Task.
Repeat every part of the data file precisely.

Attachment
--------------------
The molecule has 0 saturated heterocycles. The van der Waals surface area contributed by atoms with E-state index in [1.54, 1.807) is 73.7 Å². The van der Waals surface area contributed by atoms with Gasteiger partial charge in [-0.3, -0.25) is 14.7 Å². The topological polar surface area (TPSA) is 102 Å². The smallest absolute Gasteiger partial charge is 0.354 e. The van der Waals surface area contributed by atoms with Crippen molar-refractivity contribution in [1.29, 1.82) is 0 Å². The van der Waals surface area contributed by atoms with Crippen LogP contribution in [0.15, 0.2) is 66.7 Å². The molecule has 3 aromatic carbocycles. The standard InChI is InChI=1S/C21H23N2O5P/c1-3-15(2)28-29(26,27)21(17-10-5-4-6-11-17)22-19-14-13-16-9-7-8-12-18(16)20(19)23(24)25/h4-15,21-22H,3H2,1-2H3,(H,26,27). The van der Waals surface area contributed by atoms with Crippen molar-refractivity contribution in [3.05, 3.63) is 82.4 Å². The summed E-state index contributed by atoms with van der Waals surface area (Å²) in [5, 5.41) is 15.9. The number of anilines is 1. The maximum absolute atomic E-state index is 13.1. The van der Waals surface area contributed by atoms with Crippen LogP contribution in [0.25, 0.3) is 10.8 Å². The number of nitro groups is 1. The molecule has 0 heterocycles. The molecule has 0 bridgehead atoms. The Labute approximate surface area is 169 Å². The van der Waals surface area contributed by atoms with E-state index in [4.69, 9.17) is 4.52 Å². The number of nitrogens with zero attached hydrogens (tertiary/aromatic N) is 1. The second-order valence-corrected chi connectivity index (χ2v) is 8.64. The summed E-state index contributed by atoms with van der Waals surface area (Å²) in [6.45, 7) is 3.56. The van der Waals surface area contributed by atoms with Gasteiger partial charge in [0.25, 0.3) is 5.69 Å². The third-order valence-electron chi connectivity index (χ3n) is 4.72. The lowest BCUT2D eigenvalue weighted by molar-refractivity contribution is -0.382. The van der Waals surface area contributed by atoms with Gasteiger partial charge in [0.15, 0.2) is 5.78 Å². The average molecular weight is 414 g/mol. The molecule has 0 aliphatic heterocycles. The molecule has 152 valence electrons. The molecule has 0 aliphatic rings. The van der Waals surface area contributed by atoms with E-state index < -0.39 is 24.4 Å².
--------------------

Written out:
The molecule has 0 saturated heterocycles. The van der Waals surface area contributed by atoms with E-state index in [1.54, 1.807) is 73.7 Å². The van der Waals surface area contributed by atoms with Gasteiger partial charge in [-0.3, -0.25) is 14.7 Å². The topological polar surface area (TPSA) is 102 Å². The smallest absolute Gasteiger partial charge is 0.354 e. The van der Waals surface area contributed by atoms with Crippen molar-refractivity contribution in [1.29, 1.82) is 0 Å². The van der Waals surface area contributed by atoms with Crippen LogP contribution in [0.15, 0.2) is 66.7 Å². The molecule has 3 aromatic carbocycles. The standard InChI is InChI=1S/C21H23N2O5P/c1-3-15(2)28-29(26,27)21(17-10-5-4-6-11-17)22-19-14-13-16-9-7-8-12-18(16)20(19)23(24)25/h4-15,21-22H,3H2,1-2H3,(H,26,27). The van der Waals surface area contributed by atoms with Crippen molar-refractivity contribution in [3.05, 3.63) is 82.4 Å². The summed E-state index contributed by atoms with van der Waals surface area (Å²) in [5, 5.41) is 15.9. The number of anilines is 1. The maximum absolute atomic E-state index is 13.1. The van der Waals surface area contributed by atoms with Crippen LogP contribution in [0.25, 0.3) is 10.8 Å². The number of nitro groups is 1. The molecule has 0 heterocycles. The molecule has 0 bridgehead atoms. The Labute approximate surface area is 169 Å². The van der Waals surface area contributed by atoms with E-state index in [4.69, 9.17) is 4.52 Å². The number of nitrogens with zero attached hydrogens (tertiary/aromatic N) is 1. The second-order valence-corrected chi connectivity index (χ2v) is 8.64. The summed E-state index contributed by atoms with van der Waals surface area (Å²) in [6.45, 7) is 3.56. The van der Waals surface area contributed by atoms with Gasteiger partial charge in [0.25, 0.3) is 5.69 Å². The third-order valence-electron chi connectivity index (χ3n) is 4.72. The lowest BCUT2D eigenvalue weighted by molar-refractivity contribution is -0.382. The van der Waals surface area contributed by atoms with Gasteiger partial charge in [0.15, 0.2) is 5.78 Å². The average molecular weight is 414 g/mol. The molecule has 0 aliphatic heterocycles. The molecule has 152 valence electrons. The molecule has 0 aliphatic rings. The van der Waals surface area contributed by atoms with E-state index < -0.39 is 24.4 Å².